There is no such thing as a “good surprise” when it comes to execution of major projects, says Spaziani.Read more: ISACA: Boards and the executive team must take a leadership role in cybersecurity
They point out the quote from a chairman of the board of a retail company who said: “Our CIOs have been reluctant to tell us that they will be late to implement – until it is too late.”
John-Paul Sikking, head of security at Cisco, talked about the top trend this year –how companies are confronting the escalating security threat.Read more: Movers and shakers: Claire Govier, Phil Brimacombe, Rick Gibson and Alan Grainer
He says the estimated total cost of cybercrime to the global economy last year was $455 billion. “That is more than twice New Zealand’s GDP that is lost to cybercrime.”
He shared key pointers from his work with organisations in understanding and addressing security risks, plus Cisco’s experience in securing its own network in a disruptive and transformative time.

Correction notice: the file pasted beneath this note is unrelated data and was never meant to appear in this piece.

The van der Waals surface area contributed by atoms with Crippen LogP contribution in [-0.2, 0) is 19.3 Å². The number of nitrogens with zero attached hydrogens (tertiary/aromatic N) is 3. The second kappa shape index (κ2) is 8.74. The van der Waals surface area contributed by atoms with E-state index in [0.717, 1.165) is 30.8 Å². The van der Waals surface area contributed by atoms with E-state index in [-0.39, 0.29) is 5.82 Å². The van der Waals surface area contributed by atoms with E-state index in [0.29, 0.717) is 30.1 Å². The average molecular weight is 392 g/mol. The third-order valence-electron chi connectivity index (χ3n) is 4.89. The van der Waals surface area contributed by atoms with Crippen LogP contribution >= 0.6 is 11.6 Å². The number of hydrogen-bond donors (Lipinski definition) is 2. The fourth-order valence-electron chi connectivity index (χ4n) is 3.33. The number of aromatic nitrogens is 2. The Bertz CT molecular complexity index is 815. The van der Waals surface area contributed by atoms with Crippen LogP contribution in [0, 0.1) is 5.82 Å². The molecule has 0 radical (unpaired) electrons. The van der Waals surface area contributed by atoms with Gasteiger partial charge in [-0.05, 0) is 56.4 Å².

@CiscoANZ - "Security is a people, process and technology issue - with people no.1" ... #CIO100 pic.twitter.com/91zjAfVHaMRead more: AsureQuality moves global IT systems to the cloud
— CIO New Zealand (@CIO_NZ) March 23, 2015
He concludes: “Security is a people, people, people; process and technology issue.”
Steve Griffin, country manager at Unisys says one question organisations can ask is whether their current security environment allows them to “fail safe”.
“Our Zero-Trust security approach makes security a deeply embedded and intrinsic part of your operations across both physical and virtual environments.”Read more: The future of cybersecurity
His presentation details an approach towards innovation and keeping pace with change.
“We should take the heat out of failure,” he states. “Without failure, there is no innovation.”